With mist hanging lightly in the air, Renishaw Hall takes on an eerie and mystical charm. Silence echoes around the landscape. Its ancient trees are bare, and its flowerbeds have yet to erupt with colour.
But as the spring approaches, the magnificent gardens are set to blossom like never before. Following an ambitious redesign from current owner Alexandra Hayward – daughter of the late Sir Reresby and Lady Sitwell – visitors this summer are set to be wowed.
Renishaw Hall has just been announced as winners of the Historic Houses Association’s (HHA) 2015 Garden of the Year Award too. So expectations are high for when the hall reopens this month.
Alexandra said: “When we found out we had won, everyone so pleased. It is a huge honour, especially as there hasn’t been a Derbyshire winner for over 20 years. I was delighted – over the moon, you might say.”
The last time the award went to Derbyshire was in 1993, when Haddon Hall were victorious. The award is decided by HHA members, who complete a survey every year to say which gardens they have visited – as well as score them.
However, the prestigious accolade came after Alexandra and her team of loyal gardeners had spent almost an entire year redesigning the award-winning garden.
Head gardener, David Kesteven, 47, said: “As soon as Alexandra told me the news, I thought ‘right, quickly, let’s move everything back to how it was’.”
Jokes aside, the changes are set to impress. David, who has worked at the hall for 17 years, said: “Alexandra has got a very wide vision for the gardens, and the work we have done is really exciting. The gardens will look amazing when they blossom.”
Climbing plants have been trimmed and tamed to reveal more of the stunning 17th century stonework. A local ironmonger has been called-in to create new gates, and steel obelisks.
The swimming pool garden has been filled with new colour coded, and height synchronised roses, which will blossom into a theatre of colour later this year.
The old plants have been positioned along the woodland walk – which has also had somewhat of a makeover. The woodland around the house seems natural, but is preened, filled with former garden plants, and is a perfect example of nature tamed.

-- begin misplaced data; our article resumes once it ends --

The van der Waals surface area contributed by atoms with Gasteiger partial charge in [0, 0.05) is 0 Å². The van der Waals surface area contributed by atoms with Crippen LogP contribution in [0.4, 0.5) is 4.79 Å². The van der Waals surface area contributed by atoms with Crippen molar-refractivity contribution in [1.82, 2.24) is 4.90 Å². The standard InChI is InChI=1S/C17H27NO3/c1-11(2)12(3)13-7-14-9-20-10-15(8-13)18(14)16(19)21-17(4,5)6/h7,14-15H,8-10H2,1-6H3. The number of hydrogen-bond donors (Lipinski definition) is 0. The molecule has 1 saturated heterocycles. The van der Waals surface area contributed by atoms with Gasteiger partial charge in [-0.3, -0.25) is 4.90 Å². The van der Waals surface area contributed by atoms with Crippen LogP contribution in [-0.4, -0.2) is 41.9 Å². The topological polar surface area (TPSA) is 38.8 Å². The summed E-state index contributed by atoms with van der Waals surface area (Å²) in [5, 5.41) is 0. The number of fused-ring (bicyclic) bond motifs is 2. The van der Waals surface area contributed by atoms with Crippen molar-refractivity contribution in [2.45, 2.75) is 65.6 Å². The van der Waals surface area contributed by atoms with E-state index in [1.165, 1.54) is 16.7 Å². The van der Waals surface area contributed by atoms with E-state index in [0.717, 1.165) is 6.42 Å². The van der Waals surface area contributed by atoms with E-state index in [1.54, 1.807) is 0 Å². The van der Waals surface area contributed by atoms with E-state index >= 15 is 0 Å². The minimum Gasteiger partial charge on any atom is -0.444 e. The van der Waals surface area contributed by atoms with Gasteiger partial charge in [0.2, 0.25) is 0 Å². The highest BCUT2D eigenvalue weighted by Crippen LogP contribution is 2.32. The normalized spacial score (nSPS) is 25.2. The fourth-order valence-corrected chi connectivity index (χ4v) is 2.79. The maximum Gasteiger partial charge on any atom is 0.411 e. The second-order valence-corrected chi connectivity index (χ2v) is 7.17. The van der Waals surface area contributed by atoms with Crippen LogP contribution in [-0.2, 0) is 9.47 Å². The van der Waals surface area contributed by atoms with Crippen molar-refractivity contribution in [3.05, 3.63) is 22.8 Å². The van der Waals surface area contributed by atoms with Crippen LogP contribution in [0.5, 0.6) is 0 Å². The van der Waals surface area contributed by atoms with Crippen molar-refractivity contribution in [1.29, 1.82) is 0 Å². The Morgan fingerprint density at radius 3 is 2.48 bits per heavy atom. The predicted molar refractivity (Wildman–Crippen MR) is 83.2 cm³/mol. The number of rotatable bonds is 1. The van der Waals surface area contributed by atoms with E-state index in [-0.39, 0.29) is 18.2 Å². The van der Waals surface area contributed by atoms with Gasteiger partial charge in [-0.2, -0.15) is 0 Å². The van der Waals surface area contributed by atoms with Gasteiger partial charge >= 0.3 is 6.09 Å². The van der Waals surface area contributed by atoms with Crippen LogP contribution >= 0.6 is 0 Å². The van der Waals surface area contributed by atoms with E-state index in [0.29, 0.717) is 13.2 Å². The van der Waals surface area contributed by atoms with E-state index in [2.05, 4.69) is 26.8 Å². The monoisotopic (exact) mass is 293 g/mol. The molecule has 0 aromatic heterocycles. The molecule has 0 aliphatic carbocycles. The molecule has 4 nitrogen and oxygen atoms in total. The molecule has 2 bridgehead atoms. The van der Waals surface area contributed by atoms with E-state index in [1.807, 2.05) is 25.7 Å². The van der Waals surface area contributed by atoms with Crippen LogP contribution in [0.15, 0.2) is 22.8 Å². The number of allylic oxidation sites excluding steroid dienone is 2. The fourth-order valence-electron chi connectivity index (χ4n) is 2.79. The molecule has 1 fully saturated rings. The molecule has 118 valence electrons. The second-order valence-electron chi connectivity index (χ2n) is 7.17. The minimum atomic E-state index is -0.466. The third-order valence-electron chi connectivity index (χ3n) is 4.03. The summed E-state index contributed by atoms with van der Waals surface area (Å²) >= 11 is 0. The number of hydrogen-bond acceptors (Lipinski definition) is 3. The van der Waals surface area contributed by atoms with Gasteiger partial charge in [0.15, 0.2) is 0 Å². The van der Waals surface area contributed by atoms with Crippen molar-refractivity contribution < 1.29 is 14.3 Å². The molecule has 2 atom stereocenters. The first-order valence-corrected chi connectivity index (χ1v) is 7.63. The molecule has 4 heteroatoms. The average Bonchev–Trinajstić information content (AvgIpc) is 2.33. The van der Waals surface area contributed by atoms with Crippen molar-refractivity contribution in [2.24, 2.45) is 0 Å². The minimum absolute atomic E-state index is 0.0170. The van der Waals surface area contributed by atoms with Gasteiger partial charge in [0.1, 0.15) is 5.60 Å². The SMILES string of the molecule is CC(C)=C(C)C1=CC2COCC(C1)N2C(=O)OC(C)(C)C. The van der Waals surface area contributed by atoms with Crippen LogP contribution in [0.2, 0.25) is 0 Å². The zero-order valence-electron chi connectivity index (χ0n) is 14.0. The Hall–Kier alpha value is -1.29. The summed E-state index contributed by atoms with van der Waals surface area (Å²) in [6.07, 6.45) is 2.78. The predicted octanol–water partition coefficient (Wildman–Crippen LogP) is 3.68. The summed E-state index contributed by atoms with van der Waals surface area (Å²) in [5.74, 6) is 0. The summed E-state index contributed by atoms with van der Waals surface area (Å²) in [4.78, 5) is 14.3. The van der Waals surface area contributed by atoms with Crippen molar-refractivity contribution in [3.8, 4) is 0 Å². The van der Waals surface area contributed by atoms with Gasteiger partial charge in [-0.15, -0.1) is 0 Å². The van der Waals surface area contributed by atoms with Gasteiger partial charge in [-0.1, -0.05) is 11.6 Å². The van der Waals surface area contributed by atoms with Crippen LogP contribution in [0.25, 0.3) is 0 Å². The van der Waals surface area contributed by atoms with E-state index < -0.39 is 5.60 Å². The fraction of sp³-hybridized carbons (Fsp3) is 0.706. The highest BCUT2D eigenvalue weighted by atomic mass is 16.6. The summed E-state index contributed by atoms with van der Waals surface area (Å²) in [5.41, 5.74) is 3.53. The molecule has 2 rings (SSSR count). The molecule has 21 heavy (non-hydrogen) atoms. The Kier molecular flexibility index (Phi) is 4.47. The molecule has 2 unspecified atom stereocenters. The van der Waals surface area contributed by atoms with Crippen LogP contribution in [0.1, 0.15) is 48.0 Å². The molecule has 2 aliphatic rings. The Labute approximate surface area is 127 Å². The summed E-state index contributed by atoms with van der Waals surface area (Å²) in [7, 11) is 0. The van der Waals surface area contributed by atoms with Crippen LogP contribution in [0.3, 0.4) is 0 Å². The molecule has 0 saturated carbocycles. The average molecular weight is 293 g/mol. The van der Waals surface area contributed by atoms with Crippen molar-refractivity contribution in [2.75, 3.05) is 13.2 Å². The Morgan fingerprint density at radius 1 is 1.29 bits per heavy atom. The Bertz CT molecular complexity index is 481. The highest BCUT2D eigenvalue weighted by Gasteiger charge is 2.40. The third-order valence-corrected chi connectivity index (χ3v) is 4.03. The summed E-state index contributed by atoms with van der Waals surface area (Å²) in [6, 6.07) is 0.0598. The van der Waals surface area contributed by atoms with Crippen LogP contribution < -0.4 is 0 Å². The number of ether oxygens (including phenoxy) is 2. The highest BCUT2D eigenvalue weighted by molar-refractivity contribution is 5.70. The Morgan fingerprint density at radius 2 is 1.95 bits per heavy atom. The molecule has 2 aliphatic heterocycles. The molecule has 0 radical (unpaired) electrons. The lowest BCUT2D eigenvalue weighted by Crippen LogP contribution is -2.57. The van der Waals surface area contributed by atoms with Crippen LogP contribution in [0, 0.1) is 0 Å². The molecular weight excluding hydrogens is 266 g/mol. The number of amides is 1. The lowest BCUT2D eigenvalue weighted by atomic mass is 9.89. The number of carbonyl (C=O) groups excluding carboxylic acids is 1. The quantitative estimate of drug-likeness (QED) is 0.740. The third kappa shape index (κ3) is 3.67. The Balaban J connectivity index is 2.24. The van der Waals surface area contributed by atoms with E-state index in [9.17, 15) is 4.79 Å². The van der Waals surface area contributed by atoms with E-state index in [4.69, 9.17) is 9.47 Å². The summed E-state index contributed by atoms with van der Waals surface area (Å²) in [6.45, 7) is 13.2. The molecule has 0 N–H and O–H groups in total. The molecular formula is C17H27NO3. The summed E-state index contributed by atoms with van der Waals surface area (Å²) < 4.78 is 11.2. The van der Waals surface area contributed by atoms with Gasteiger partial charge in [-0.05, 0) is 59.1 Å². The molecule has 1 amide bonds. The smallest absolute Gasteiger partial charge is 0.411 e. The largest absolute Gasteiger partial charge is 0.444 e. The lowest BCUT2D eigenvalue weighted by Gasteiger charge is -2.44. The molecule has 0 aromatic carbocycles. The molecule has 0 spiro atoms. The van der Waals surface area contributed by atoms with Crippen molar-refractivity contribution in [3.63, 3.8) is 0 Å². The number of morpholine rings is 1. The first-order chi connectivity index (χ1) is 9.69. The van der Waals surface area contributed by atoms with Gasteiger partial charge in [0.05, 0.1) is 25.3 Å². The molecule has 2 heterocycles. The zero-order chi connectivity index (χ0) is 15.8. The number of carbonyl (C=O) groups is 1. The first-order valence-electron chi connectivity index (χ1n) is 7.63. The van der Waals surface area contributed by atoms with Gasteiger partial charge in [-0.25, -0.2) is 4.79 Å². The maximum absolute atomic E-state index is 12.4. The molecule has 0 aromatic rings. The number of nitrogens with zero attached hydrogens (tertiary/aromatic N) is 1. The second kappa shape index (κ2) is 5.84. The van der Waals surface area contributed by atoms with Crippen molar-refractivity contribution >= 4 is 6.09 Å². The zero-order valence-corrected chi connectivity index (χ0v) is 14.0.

After an old tree collapsed in the woodland, light has flooded in and allowed David to bring more bluebells into the area. The woods are expected to transform into a fairy-tale forest of colour.
Alexandra said: “When my mother and father took on Renishaw Hall and its grounds they worked tirelessly on the restoration and redesign of the gardens to bring them back to their original glory.
“It’s wonderful to think that in the forty plus years since my parents first came to Renishaw, the gardens have now been recognised as winners of a prestigious national award like this.
“It’s testament to their hard work and the continuous hard work of our gardening team here at Renishaw Hall and Gardens”.
Renishaw Hall and Gardens reopen on Friday, March 27. Call 01246 432310 for more information.
Home to the Sitwell family for nearly 400 years, Renishaw Hall and Gardens is predominantly an Italianate garden set in traditional English countryside.
The house and formal grounds date from the 1620s, but it was the passion and commitment of Sir George Sitwell, 4th Bt., and his admiration for the classical Italian gardens, that forms the landscape of Renishaw Hall and Gardens still enjoyed by visitors today.
Created between the years of 1886 to 1936, Sir George’s legacy has since been preserved by his grandson, the late Sir Reresby and his wife Lady Sitwell and their daughter and current owner Alexandra, all who have devoted their time to nurturing and developing the stunning gardens.